Be Careful What You Wish For

When the ECB was founded, it adopted inflation targeting with the implicit assumption that the purpose of the policy was to hold down inflation. In fact, the policy regime has mostly forced the ECB to try to raise inflation.

In 2020, the Fed adopted an average inflation targeting policy with the implicit assumption that it would be used to push inflation higher when at the zero bound. In fact, the policy may end up forcing the Fed to push inflation lower at the zero bound. One comment suggested that stocks were declining because of the fear that high inflation would lead to tight money. But the evidence doesn’t really support that view:

Notice that the rise in 10-year yields this year is all inflation premium, the real yield has not risen and remains deeply negative. Nominal interest rates are rising due to the Fisher effect, not fear of tighter money.

Admittedly, even real yields are not a foolproof indicator of changes in monetary policy (they can reflect growth expectations), but they are less unreliable than nominal yields. Whatever is causing the recent drop in stock prices, it is not a fear of tight money. The real yield on 5-year bonds is even more sensitive to monetary policy than the 10-year yield, and it’s falling even more sharply:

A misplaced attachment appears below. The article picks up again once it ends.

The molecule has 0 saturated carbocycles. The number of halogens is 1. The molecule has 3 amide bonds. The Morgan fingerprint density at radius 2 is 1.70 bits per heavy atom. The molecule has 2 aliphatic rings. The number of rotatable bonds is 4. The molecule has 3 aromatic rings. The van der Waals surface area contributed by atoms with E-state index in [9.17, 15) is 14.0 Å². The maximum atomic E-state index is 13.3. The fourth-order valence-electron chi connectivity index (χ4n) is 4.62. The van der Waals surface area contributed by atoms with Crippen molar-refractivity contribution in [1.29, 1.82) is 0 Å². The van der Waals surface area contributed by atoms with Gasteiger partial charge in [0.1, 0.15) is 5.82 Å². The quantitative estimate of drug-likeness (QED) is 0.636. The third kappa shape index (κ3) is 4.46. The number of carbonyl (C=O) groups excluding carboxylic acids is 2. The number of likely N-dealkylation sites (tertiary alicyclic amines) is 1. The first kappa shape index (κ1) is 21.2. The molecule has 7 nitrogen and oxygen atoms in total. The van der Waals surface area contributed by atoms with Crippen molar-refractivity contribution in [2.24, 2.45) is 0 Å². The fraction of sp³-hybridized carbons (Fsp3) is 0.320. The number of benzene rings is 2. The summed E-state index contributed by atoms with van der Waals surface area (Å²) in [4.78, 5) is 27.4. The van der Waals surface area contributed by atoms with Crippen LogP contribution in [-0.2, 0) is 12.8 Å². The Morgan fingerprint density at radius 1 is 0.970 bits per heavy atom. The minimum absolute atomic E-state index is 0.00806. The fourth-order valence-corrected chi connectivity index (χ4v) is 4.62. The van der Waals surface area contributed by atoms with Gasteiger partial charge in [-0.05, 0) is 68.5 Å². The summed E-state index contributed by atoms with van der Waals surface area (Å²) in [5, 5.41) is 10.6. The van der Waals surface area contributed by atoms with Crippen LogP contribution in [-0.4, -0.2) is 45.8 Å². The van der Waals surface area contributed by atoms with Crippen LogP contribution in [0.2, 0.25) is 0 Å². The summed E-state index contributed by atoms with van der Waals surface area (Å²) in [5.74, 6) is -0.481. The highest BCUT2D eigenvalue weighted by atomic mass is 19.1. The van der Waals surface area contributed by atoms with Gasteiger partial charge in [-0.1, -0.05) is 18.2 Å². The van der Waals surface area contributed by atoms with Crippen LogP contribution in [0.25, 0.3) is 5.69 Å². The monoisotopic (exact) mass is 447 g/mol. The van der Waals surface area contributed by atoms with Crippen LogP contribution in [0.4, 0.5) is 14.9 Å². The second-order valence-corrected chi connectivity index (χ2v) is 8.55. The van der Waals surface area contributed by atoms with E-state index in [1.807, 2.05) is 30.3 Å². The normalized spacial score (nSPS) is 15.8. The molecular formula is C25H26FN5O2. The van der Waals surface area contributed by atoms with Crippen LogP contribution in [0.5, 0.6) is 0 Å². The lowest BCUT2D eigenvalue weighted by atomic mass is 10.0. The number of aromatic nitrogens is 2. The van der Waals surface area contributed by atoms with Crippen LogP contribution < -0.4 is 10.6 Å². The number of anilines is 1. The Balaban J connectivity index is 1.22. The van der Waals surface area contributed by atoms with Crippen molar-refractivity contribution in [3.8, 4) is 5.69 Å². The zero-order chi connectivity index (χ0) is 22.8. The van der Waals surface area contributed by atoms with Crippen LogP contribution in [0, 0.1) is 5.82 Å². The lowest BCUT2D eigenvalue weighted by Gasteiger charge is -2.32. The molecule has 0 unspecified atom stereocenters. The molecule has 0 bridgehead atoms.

And 5-year TIPS spreads have risen sharply, to 2.72%. That implies about 2.4% PCE inflation over five years, more than enough to make up for the recent shortfall.

Monetary policy is either nearly right or too easy; it’s certainly not too tight. Notice that people investing in 5-year TIPS are guaranteed a negative 2% annual return. But it’s even worse. They have to pays taxes on their nominal return, so the actual after-tax return is even lower. What happened to equalizing tax rates on wage and investment income?

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